MAHOPAC, N.Y. - Six years ago, doctors weren't sure Joy Degl would even survive. This September, the 6-year-old Mahopac youngster will be leading a parade.

Joy has been asked to serve as an ambassador for the 2018 Go the Distance Walk for Maria Fareri Children’s Hospital in Valhalla (part of Westchester Medical Center). The walk will be held Sunday, Sept. 16.

Joy was born on May 12, 2012, after her extremely premature birth at 23 weeks gestation, weighing just 1 pound and 4 ounces. But the doctors at Maria Fareri kept her alive and allowed her to thrive for 121 days in their neonatal intensive care unit (NICU), until she was able to come home. Joy’s mom, Jennifer Degl, a science teacher at Mahopac High School, said those doctors saved her life as well during the course of the pregnancy.

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“Her [premature] birth was caused by my very serious high-risk pregnancy with a rare placental disorder called placenta percreta,” Degl said. “I almost lost my life four times during my extremely short pregnancy.”

Since then, Degl has become one of the biggest advocates for not just the hospital, but for premature babies, particularly micro-preemies such as Joy, by testifying before Congress, speaking before a national nursing convention, writing books and raising awareness, including taking part in the Go the Distance Walk every year.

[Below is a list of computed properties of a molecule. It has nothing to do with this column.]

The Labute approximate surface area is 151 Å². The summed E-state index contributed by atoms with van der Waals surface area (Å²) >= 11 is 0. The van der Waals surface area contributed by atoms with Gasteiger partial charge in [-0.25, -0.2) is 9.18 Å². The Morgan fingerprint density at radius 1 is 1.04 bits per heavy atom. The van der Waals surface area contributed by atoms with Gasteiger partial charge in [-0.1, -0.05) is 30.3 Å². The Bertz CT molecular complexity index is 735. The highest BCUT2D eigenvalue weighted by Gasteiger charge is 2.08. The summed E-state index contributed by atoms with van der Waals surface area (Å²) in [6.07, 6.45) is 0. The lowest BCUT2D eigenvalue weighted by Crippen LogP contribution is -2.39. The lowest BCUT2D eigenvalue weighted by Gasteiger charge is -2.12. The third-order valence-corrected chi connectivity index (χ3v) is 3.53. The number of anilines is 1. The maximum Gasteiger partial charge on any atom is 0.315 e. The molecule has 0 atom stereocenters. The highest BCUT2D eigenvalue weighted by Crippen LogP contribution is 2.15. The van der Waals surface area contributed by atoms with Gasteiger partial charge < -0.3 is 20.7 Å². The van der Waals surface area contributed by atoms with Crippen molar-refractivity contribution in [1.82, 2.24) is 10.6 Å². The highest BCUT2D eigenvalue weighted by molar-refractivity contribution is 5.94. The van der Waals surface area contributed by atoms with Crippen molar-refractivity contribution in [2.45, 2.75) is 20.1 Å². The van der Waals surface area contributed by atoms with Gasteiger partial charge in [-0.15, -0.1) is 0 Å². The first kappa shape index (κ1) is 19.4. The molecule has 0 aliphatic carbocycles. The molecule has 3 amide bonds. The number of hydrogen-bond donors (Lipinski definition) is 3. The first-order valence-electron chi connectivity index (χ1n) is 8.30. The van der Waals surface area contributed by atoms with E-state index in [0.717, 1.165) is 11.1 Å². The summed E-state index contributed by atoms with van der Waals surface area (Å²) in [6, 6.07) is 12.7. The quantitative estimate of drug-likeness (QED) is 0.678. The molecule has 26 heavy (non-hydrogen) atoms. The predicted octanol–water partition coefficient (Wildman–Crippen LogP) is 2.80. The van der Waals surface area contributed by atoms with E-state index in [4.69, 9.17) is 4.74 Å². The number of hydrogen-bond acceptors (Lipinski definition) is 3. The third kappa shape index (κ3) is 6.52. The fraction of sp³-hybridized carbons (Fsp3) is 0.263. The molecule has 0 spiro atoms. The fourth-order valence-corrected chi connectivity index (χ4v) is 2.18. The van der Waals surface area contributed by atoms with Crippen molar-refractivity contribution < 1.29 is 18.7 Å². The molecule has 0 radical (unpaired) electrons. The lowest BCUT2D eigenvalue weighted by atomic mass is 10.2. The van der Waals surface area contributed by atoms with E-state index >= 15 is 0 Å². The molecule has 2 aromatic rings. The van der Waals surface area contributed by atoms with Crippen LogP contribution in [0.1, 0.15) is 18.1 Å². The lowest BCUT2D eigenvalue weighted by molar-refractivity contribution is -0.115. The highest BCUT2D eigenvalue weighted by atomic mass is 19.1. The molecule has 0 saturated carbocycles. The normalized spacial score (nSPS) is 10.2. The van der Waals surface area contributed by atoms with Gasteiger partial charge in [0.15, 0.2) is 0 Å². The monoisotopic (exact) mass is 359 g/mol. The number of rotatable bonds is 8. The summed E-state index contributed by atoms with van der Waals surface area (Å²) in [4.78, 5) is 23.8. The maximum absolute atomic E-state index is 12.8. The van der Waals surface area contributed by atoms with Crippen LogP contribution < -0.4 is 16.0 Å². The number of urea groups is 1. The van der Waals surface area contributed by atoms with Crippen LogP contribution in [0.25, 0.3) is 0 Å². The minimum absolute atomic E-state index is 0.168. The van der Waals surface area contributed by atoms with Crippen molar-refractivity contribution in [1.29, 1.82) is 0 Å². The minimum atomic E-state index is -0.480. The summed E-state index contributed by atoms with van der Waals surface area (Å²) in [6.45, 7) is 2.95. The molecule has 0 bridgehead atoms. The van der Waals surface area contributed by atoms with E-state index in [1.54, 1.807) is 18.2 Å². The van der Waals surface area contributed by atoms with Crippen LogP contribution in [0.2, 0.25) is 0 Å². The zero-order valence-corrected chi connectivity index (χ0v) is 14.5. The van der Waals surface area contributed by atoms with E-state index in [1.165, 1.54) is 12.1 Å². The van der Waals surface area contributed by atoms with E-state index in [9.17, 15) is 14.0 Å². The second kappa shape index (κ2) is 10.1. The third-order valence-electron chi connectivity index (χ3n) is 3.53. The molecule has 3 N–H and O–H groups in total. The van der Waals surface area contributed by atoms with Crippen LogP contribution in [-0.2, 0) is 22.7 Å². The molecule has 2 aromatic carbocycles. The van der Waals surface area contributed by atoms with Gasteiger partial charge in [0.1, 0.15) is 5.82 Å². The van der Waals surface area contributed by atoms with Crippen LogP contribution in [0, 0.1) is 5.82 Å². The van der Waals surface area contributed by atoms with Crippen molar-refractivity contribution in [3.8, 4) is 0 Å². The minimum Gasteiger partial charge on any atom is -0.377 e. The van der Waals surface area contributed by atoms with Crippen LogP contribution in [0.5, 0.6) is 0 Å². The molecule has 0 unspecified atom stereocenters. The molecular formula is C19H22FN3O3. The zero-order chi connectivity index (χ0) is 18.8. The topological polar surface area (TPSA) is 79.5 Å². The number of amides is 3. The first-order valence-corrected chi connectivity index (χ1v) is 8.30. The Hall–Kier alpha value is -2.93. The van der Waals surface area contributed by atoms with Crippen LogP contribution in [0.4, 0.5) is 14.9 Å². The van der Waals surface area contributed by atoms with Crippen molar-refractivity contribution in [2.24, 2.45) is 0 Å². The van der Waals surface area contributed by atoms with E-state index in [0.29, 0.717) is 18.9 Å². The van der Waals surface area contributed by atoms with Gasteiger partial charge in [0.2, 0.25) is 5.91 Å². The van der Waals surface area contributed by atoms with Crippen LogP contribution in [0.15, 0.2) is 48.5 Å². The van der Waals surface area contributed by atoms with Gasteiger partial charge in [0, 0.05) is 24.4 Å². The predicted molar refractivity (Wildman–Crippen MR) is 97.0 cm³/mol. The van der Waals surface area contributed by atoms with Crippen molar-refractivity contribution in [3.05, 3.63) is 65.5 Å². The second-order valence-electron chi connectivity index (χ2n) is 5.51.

“Our family created a team (Team From Hope to Joy) in honor of Joy and we’ve been walking at this event for five years,” Degl said. “Many members of our community, as well as family and friends, are right by our side to walk with us and donate money so that the future children in the hospital can have the best care possible. The money collected goes to not only care but also to provide the whole family with activities and services to make them feel at home during their hospital stay.”

In the wake of Joy’s birth and the experiences she and her daughter went through during that time, Degl wrote, “From Hope to Joy,” which has been a bestseller on Amazon. She recently released, “Stuck in Bed,” a book about pregnancy bed rest told from a child’s perspective.

But having Joy named an ambassador for the annual Go the Distance Walk might be the family’s best shining moment so far.

“She was really excited [when she found out],” Degl said of how her daughter reacted to the news. “She loves to perform. She takes dance lessons.”

Degl said Joy has some understanding of who she is and what she’s been through—at least as much as a 6-year-old can comprehend.

“She knows she was born too early and too small and spent a lot of time in the hospital,” Degl said. “She doesn’t know about how her chances for survival weren’t good other than she had to stay [at the hospital] so she could grow.”

Degl said she and her family (and sometimes her students) continue to fundraise for the hospital, collecting money and other items to support its myriad programs—especially for the NICU.

“We visit there often, especially when they have an event,” she said. “We donate books and blankets all the time. Sometimes the nurses and doctors will bring out parents who have [preemie] kids there to meet [Joy] so she can give them hope.”